Waking up to the news

Things happen like what happened overnight (Australian time) and it’s a shock to the system. You wake to the shocking news and you stand around watching it unfold. Everyone is silent, both listening hard and unsure about what to say. Occasionally there’s a murmured comment about how shocking it is, how sad, how terrible. The news unspools on our screen and we watch before we are torn away to prepare for the day ahead.

It’s on the radio too in the car on the way to work. Big voiced radio DJ’s who would normally be cracking gags are instead solemn. The music plays on in between, oblivious of the news. The traffic shifts and surges about you, just like on any other day, but it’s different.

You get your coffee. The usual easy banter seems inappropriate, so it’s all business. You get your coffee and sit down in the corner with the newspaper. None of them carry the news of the disaster. You scan twitter and other online sources for news. There’s all sorts of news, official and personal. You read feeling much of it yourself. There is a community of grief and outrage, and you are part of it. Yes you think as you read these things, that’s what I feel, think, that’s what I understand.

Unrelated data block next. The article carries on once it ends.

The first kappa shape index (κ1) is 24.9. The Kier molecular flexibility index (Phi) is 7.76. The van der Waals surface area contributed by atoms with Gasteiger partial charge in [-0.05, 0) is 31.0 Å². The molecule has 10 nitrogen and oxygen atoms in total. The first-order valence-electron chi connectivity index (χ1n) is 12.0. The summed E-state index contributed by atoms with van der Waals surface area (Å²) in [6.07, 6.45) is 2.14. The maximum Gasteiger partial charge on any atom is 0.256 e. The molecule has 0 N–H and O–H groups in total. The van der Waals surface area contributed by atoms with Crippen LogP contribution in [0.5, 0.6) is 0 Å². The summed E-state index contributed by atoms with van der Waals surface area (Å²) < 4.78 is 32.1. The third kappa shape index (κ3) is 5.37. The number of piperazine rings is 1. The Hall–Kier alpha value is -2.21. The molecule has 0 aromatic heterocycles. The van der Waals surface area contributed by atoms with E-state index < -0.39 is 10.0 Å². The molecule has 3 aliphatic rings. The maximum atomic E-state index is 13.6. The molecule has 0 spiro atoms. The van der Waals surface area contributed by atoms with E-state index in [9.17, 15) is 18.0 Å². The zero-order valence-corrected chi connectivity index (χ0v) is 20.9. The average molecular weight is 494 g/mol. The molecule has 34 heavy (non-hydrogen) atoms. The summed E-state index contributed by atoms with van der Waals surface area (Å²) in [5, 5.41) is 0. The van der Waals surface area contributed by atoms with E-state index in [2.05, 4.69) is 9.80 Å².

It’s difficult to write about catastrophe’s like this without sounding trite. There are no words really to describe such things. There’s no point even trying. Right now it’s too close. The shock of it is still numbing. Reaction is fragmentary.

What I do know – and this sounds a trite cliché – is that a disaster such as this jolts you into some kind of perspective. You can wallow in your own petty miseries forgetting there is a wider world out there, and much worse things. That’s not to say your personal concerns are not legitimate, just that they are just a small part of an infinite spectrum.

We’ll see how this pans out. Besides the personal loss there is a broader geo-political significance. This could go anywhere. We think we know what roughly happened, but there is bound to be more surprises along the way.

Edit: this tragedy seems even more immediate when you learn that many of the travellers were booked onto a connecting flight to Melbourne, my home town. Many would be returning home, but the bulk of them it seems were coming here for the AIDS Conference. Very sad knowing that people who should be walking the streets here instead will never arrive.

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